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Transport > Waterways > A note: Countries Compared

DEFINITION: The individual names of navigable rivers, canals, and other inland bodies of water.
COUNTRY DESCRIPTION
Afghanistan chiefly Amu Darya, which handles vessels up to 500 DWT (2001)
Albania includes Albanian sections of Lake Scutari, Lake Ohrid, and Lake Prespa (1990)
Bangladesh includes 3,058 km main cargo routes
Burma 3,200 km navigable by large commercial vessels
Cambodia navigable all year to craft drawing 0.6 m or less; 282 km navigable to craft drawing as much as 1.8 m
Central African Republic traditional trade carried on by means of shallow-draft dugouts; Oubangui is the most important river, navigable all year to craft drawing 0.6 m or less; 282 km navigable to craft drawing as much as 1.8 m
Congo, Republic of the the Congo and Ubangi (Oubangui) rivers provide 1,120 km of commercially navigable water transport; other rivers are used for local traffic only
Croatia (perennially navigable; large sections of Sava blocked by downed bridges, silt, and debris)
Czech Republic (the Labe (Elbe) is the principal river) (2000)
Egypt including the Nile, Lake Nasser, Alexandria-Cairo Waterway, and numerous smaller canals in the delta; Suez Canal (193.5 km including approaches), used by oceangoing vessels drawing up to 16.1 m of water
Fiji 122 km navigable by motorized craft and 200-metric-ton barges
Finland includes Saimaa Canal; 3,700 km suitable for large ships
French Guiana 460 km navigable by small oceangoing vessels and coastal and river steamers
Germany major rivers include the Rhine and Elbe; Kiel Canal is an important connection between the Baltic Sea and North Sea (1999)
Ghana Volta, Ankobra, and Tano Rivers provide 168 km of perennial navigation for launches and lighters; Lake Volta provides 1,125 km of arterial and feeder waterways
Greece system consists of three coastal canals including the Corinth Canal (6 km) which crosses the Isthmus of Corinth connecting the Gulf of Corinth with the Saronic Gulf and shortens the sea voyage from the Adriatic to Peiraiefs (Piraeus) by 325 km; there are also three unconnected rivers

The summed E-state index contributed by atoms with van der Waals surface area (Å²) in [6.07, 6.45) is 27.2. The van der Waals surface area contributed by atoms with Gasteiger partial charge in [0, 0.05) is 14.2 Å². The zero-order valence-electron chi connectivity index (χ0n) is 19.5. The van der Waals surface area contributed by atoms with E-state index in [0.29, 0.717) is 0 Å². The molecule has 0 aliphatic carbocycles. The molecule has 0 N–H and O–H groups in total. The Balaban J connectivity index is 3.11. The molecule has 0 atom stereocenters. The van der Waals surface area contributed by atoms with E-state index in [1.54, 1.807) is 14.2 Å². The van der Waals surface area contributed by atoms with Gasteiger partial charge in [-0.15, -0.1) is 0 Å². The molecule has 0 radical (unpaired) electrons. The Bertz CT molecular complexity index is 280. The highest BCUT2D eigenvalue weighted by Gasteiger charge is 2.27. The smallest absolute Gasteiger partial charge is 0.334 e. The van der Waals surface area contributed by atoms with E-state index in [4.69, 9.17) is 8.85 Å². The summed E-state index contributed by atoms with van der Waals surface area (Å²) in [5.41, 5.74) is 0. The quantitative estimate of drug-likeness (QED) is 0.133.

Guatemala 260 km navigable year round; additional 730 km navigable during highwater season
Guyana Berbice, Demerara, and Essequibo rivers are navigable by oceangoing vessels for 150 km, 100 km, and 80 km, respectively
India 3,631 km navigable by large vessels
Indonesia Sumatra 5,471 km, Java and Madura 820 km, Kalimantan 10,460 km, Sulawesi (Celebes) 241 km, Irian Jaya 4,587 km
Iran the Shatt al Arab is usually navigable by maritime traffic for about 130 km; channel has been dredged to 3 m and is in use
Iraq Shatt al Arab is usually navigable by maritime traffic for about 130 km; channel has been dredged to 3 m and is in use; Tigris and Euphrates Rivers have navigable sections for shallow-draft boats; Shatt al Basrah canal was navigable by shallow-draft craft before closing in 1991 because of the Gulf war
Italy serves various types of commercial traffic, although of limited overall value (2002)
Japan seagoing craft ply all coastal inland seas
Kazakhstan on the Syr Darya (Syrdariya) and Ertis (Irtysh) rivers
Kenya part of the Lake Victoria system is within the boundaries of Kenya